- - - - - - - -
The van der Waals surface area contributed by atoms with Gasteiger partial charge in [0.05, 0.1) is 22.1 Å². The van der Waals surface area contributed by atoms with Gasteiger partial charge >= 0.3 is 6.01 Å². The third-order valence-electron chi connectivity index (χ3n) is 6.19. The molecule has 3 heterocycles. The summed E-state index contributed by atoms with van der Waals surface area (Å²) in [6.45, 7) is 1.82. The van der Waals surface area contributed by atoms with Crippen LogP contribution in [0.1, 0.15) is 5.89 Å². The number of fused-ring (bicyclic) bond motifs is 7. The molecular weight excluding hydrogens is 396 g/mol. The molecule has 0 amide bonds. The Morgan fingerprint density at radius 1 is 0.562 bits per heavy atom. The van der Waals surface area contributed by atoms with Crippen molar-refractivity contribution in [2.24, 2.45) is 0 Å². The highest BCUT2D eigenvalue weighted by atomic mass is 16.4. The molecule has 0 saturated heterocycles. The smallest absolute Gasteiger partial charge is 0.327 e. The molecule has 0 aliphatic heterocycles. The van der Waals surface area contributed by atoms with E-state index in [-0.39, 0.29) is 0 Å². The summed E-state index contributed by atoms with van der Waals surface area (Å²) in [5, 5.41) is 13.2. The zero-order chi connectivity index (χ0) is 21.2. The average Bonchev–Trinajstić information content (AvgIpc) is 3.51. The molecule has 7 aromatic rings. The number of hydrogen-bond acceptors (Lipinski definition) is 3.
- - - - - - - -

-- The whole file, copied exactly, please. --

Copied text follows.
The van der Waals surface area contributed by atoms with Gasteiger partial charge in [0.05, 0.1) is 22.1 Å². The van der Waals surface area contributed by atoms with Gasteiger partial charge >= 0.3 is 6.01 Å². The third-order valence-electron chi connectivity index (χ3n) is 6.19. The molecule has 3 heterocycles. The summed E-state index contributed by atoms with van der Waals surface area (Å²) in [6.45, 7) is 1.82. The van der Waals surface area contributed by atoms with Crippen LogP contribution in [0.1, 0.15) is 5.89 Å². The number of fused-ring (bicyclic) bond motifs is 7. The molecular weight excluding hydrogens is 396 g/mol. The molecule has 0 amide bonds. The Morgan fingerprint density at radius 1 is 0.562 bits per heavy atom. The van der Waals surface area contributed by atoms with Crippen molar-refractivity contribution in [2.24, 2.45) is 0 Å². The highest BCUT2D eigenvalue weighted by atomic mass is 16.4. The molecule has 0 saturated heterocycles. The smallest absolute Gasteiger partial charge is 0.327 e. The molecule has 0 aliphatic heterocycles. The van der Waals surface area contributed by atoms with E-state index in [-0.39, 0.29) is 0 Å². The summed E-state index contributed by atoms with van der Waals surface area (Å²) in [5, 5.41) is 13.2. The zero-order chi connectivity index (χ0) is 21.2. The average Bonchev–Trinajstić information content (AvgIpc) is 3.51. The molecule has 7 aromatic rings. The number of hydrogen-bond acceptors (Lipinski definition) is 3.